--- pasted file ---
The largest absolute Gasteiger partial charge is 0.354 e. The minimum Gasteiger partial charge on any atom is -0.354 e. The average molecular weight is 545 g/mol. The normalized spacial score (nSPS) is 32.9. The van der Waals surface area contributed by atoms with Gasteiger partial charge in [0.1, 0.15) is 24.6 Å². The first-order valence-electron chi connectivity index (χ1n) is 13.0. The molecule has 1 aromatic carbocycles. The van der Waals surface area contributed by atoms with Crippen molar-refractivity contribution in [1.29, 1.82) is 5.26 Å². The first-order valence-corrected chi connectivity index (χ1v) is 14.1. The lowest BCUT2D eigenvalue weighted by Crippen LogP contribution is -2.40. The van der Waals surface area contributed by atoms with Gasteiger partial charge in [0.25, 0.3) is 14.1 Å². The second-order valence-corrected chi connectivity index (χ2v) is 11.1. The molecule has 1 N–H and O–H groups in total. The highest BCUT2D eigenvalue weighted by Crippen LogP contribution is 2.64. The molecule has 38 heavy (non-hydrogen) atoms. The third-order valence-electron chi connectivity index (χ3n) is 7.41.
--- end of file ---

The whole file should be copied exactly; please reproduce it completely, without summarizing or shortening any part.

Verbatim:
The largest absolute Gasteiger partial charge is 0.354 e. The minimum Gasteiger partial charge on any atom is -0.354 e. The average molecular weight is 545 g/mol. The normalized spacial score (nSPS) is 32.9. The van der Waals surface area contributed by atoms with Gasteiger partial charge in [0.1, 0.15) is 24.6 Å². The first-order valence-electron chi connectivity index (χ1n) is 13.0. The molecule has 1 aromatic carbocycles. The van der Waals surface area contributed by atoms with Crippen molar-refractivity contribution in [1.29, 1.82) is 5.26 Å². The first-order valence-corrected chi connectivity index (χ1v) is 14.1. The lowest BCUT2D eigenvalue weighted by Crippen LogP contribution is -2.40. The van der Waals surface area contributed by atoms with Gasteiger partial charge in [0.25, 0.3) is 14.1 Å². The second-order valence-corrected chi connectivity index (χ2v) is 11.1. The molecule has 1 N–H and O–H groups in total. The highest BCUT2D eigenvalue weighted by Crippen LogP contribution is 2.64. The molecule has 38 heavy (non-hydrogen) atoms. The third-order valence-electron chi connectivity index (χ3n) is 7.41.